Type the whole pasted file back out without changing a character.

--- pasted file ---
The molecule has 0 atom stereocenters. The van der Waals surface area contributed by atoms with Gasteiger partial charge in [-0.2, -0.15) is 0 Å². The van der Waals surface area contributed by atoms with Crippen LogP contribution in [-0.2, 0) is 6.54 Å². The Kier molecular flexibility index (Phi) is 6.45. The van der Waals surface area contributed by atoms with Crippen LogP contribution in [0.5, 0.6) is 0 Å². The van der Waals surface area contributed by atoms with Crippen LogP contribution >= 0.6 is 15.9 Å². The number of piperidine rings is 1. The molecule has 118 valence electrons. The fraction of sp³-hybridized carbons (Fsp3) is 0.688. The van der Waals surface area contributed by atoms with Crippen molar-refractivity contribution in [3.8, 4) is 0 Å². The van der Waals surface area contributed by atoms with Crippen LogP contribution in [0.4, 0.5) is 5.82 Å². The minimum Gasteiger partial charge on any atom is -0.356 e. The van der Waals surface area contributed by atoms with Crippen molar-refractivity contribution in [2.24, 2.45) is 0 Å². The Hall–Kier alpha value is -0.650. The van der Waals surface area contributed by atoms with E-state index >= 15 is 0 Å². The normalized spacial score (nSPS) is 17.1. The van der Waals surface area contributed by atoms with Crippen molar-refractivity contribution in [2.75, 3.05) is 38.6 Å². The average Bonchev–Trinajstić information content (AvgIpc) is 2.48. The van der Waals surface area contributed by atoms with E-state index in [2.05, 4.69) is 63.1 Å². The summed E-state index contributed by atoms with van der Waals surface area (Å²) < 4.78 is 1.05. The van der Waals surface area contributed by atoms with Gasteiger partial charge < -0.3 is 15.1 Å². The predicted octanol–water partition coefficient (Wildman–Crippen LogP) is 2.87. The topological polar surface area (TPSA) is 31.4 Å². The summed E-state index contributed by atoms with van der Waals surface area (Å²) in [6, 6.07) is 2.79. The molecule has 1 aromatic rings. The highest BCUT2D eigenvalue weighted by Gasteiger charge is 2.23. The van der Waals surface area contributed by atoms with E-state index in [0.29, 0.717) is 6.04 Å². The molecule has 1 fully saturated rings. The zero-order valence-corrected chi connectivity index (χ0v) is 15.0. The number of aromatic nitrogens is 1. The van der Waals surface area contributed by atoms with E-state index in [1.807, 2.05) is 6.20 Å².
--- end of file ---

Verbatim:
The molecule has 0 atom stereocenters. The van der Waals surface area contributed by atoms with Gasteiger partial charge in [-0.2, -0.15) is 0 Å². The van der Waals surface area contributed by atoms with Crippen LogP contribution in [-0.2, 0) is 6.54 Å². The Kier molecular flexibility index (Phi) is 6.45. The van der Waals surface area contributed by atoms with Crippen LogP contribution in [0.5, 0.6) is 0 Å². The van der Waals surface area contributed by atoms with Crippen LogP contribution >= 0.6 is 15.9 Å². The number of piperidine rings is 1. The molecule has 118 valence electrons. The fraction of sp³-hybridized carbons (Fsp3) is 0.688. The van der Waals surface area contributed by atoms with Crippen molar-refractivity contribution in [3.8, 4) is 0 Å². The van der Waals surface area contributed by atoms with Crippen LogP contribution in [0.4, 0.5) is 5.82 Å². The minimum Gasteiger partial charge on any atom is -0.356 e. The van der Waals surface area contributed by atoms with Crippen molar-refractivity contribution in [2.24, 2.45) is 0 Å². The Hall–Kier alpha value is -0.650. The van der Waals surface area contributed by atoms with E-state index >= 15 is 0 Å². The normalized spacial score (nSPS) is 17.1. The van der Waals surface area contributed by atoms with Crippen molar-refractivity contribution in [2.75, 3.05) is 38.6 Å². The average Bonchev–Trinajstić information content (AvgIpc) is 2.48. The van der Waals surface area contributed by atoms with E-state index in [2.05, 4.69) is 63.1 Å². The summed E-state index contributed by atoms with van der Waals surface area (Å²) < 4.78 is 1.05. The van der Waals surface area contributed by atoms with Gasteiger partial charge < -0.3 is 15.1 Å². The predicted octanol–water partition coefficient (Wildman–Crippen LogP) is 2.87. The topological polar surface area (TPSA) is 31.4 Å². The summed E-state index contributed by atoms with van der Waals surface area (Å²) in [6, 6.07) is 2.79. The molecule has 1 aromatic rings. The highest BCUT2D eigenvalue weighted by Gasteiger charge is 2.23. The van der Waals surface area contributed by atoms with E-state index in [0.29, 0.717) is 6.04 Å². The molecule has 1 fully saturated rings. The zero-order valence-corrected chi connectivity index (χ0v) is 15.0. The number of aromatic nitrogens is 1. The van der Waals surface area contributed by atoms with E-state index in [1.807, 2.05) is 6.20 Å².